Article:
I have come back to the USA for a week of concerts, masterclasses and workshops. It’s a great delight for me to begin my visit in the the part of the Midwest that I love so much; the St Croix River in the the River Falls/Still water area.
11th November-Concerts and talks in Wisconsin and Minnesota
began my day in the Band Rehearsal room at the University, listening to the ensemble, under Music Director, Kristin Tornehoj, rehearsing Nigel Clarke’s ‘Evolution’. After they played for me for 20 minutes, I gave a short talk about the importnnce of collaboration in my musical life, and played them works by Nigel Clarke, Sadie Harrison, Matteis, and Locatelli.
Immediately after this small lecture recital, I went on stage in the lovely Abbott Concert Hall to play a Lunchtime concert. The lunchtime series here is very impressive, drawing a large audience of all ages both from the campus and the local area. It’s very exciting to see what the work of Kristin Tornehoj and her team of colleagues and students have achieved here. 250 people for a solo violin concert on a Friday midday is very impressive.
I played Sadie Harrison, Matteis, David Gorton, Locatelli, Haflidi Hallgrimsson, Michael Hersch, Torelli, Purcell, Bach, Ole Bull, Mylargutten and finished with Nigel Clarke’s (ever -epic) Pernambuco. It was Nigel who introduced me to the inspirational teachers and musicians here, so they were delighted to hear the piece. After the concert I was very happy to spend time with the fascinating composer Jack Stamp, who is planning on writing me a new work for solo violin… A riotous conversation about musical possibilities and the composers we admired, especially George Rochber. It was veteran’s day, so the restaurant where we ate was feeding past and present military gratis.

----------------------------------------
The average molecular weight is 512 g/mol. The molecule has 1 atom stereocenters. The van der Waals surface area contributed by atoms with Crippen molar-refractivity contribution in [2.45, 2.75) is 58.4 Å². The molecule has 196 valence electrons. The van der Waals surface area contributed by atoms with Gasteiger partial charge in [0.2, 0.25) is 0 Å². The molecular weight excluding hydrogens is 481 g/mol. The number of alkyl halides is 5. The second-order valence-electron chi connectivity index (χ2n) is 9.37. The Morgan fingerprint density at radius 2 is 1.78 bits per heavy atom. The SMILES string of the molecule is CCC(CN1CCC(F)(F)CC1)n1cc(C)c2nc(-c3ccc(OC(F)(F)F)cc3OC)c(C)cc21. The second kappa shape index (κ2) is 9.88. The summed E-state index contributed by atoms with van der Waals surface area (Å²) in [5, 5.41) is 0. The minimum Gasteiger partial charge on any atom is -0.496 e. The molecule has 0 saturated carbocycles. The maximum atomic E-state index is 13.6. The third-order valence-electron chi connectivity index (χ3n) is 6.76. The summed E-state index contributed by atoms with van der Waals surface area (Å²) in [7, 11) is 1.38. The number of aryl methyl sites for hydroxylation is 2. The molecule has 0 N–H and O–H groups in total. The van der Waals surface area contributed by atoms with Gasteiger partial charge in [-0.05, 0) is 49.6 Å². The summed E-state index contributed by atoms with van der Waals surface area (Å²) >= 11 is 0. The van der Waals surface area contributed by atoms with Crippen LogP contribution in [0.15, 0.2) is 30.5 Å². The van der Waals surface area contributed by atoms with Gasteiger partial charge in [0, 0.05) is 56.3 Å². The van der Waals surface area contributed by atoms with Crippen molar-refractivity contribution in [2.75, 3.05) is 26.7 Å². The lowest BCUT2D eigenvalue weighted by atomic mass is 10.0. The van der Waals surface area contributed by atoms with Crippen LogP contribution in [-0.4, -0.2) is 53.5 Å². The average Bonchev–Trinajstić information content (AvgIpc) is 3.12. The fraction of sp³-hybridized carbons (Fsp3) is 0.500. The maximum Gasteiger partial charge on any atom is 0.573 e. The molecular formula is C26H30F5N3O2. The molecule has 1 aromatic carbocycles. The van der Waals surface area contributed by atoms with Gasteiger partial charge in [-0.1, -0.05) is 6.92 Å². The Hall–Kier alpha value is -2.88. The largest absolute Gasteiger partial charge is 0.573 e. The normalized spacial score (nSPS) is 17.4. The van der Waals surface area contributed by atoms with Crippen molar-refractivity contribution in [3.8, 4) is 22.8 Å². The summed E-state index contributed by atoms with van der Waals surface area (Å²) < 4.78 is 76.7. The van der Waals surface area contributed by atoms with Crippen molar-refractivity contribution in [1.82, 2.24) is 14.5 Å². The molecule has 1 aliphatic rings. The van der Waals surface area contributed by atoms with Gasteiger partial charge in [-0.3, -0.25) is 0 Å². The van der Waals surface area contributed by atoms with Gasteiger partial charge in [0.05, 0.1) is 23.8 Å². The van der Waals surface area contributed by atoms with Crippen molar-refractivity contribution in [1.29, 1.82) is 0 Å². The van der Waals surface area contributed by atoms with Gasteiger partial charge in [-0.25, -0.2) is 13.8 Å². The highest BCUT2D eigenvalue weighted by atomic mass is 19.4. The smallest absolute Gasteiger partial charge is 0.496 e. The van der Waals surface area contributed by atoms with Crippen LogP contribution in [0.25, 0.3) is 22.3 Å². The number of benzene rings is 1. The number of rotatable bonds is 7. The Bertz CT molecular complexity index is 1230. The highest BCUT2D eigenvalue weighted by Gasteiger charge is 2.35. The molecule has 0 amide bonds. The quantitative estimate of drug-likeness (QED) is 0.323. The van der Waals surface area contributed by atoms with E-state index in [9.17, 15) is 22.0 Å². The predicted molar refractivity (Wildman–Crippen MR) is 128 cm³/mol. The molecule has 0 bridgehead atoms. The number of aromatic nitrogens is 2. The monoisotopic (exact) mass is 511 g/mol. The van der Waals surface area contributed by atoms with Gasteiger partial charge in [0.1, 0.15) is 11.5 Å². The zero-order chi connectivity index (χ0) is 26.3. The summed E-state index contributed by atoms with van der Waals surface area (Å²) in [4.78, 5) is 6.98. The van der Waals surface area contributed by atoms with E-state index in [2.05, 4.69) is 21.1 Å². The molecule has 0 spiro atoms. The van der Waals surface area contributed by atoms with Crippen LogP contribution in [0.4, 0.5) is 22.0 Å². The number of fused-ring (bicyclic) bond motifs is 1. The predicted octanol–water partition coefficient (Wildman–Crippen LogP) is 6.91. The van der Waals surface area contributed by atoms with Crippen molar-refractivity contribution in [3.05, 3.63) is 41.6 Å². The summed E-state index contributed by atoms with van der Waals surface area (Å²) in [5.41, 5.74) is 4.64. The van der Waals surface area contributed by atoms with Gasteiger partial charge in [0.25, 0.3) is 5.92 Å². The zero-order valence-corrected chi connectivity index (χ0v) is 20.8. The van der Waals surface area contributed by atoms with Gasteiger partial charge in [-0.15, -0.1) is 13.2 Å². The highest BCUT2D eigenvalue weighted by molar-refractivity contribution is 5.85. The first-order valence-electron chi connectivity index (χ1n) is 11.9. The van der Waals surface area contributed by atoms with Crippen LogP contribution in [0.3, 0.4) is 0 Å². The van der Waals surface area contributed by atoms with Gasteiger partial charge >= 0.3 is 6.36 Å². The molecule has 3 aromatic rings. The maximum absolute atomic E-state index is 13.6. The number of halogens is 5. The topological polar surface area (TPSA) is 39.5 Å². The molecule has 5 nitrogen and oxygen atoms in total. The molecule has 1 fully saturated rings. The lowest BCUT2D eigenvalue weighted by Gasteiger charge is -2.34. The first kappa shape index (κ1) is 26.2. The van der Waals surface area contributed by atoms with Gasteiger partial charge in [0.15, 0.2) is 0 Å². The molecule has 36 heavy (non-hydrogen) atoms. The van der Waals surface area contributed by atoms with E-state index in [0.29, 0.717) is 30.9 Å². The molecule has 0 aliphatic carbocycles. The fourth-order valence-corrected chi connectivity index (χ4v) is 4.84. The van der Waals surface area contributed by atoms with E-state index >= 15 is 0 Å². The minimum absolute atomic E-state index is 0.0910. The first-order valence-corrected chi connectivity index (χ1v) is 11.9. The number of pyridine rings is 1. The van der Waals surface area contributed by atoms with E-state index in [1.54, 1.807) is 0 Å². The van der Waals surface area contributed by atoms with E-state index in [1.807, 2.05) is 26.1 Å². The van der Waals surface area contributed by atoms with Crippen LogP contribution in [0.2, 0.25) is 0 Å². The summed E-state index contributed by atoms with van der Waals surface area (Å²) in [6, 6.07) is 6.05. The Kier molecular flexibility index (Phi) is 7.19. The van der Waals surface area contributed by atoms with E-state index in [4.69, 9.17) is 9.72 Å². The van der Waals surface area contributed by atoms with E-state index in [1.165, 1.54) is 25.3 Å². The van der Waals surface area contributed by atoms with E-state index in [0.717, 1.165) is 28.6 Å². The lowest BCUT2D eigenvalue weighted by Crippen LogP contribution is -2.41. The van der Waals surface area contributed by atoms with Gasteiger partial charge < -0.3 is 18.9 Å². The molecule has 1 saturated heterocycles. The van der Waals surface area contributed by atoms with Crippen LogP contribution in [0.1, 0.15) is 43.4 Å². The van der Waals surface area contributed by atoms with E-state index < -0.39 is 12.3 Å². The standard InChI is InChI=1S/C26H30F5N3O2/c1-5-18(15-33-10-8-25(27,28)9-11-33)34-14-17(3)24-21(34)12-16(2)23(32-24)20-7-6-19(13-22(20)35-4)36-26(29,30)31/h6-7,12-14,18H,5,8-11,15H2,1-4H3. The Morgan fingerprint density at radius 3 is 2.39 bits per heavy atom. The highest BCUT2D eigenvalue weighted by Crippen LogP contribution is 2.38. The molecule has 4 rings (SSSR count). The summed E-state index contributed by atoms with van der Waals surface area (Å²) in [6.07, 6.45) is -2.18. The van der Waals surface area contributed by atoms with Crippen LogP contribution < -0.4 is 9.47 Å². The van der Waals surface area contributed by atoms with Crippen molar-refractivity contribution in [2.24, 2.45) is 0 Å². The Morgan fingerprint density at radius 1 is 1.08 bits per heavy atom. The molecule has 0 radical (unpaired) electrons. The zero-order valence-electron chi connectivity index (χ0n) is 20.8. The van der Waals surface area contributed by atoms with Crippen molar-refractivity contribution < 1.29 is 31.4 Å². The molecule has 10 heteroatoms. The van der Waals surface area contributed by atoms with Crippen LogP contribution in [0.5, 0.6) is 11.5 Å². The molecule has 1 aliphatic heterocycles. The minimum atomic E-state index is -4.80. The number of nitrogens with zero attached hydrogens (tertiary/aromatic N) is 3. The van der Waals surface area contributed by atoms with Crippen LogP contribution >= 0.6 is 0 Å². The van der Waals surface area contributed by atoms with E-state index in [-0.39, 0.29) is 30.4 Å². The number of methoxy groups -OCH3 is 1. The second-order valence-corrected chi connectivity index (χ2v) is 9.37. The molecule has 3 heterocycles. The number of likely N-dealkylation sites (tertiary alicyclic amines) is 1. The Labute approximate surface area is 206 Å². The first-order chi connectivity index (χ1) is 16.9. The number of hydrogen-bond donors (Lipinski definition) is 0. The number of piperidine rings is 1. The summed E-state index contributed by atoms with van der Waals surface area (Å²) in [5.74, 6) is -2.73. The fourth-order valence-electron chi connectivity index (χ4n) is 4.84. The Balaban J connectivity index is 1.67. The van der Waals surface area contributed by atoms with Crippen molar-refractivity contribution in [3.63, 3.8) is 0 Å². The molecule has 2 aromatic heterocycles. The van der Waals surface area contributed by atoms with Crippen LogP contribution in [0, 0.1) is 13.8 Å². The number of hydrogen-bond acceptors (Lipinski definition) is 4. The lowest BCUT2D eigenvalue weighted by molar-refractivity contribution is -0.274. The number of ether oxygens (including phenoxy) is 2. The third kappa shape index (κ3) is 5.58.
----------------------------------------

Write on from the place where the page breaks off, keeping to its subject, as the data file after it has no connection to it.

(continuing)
Then it was back over the the St Croix to Stillwater. This town is a favourite of mine, filled wit beatiful late Victorian architecture, and a spectacular lift bridge over the river. It still retains a sense of the early pioneer endeavour and prosperity, from the elegant city hall on overlooking Main Street from the hillside and the huddle of boats, shops, and old warehouses down on the waterfront.
In the evening I was honoured to play and talk about Ole Bull as part of the Fundraiser for the newly launching Zephyr Theatre company in the old Train Depot here. A great atmosphere, and it was exciting to see the passion, and commitment to the arts in the community here.
I am very pleased to be anywhere near old trains or railway architecture, so I was doubly pleased. After the concert, it was good to talk violins with a young local luthier, Trevor Holien.
12th November Hastings, Wisconsin
Today I spent a happy morning working with four very talented musicians at the Hastings Art Centre. hanks to its founders and directors Travis and Sarah and Travis Lockwood. Lalo, Bruch, Mendelssohn and Svendsen-all happy memories of teenage years…Thanks to Kristin Tjornehoj for all the work here in the Midwest.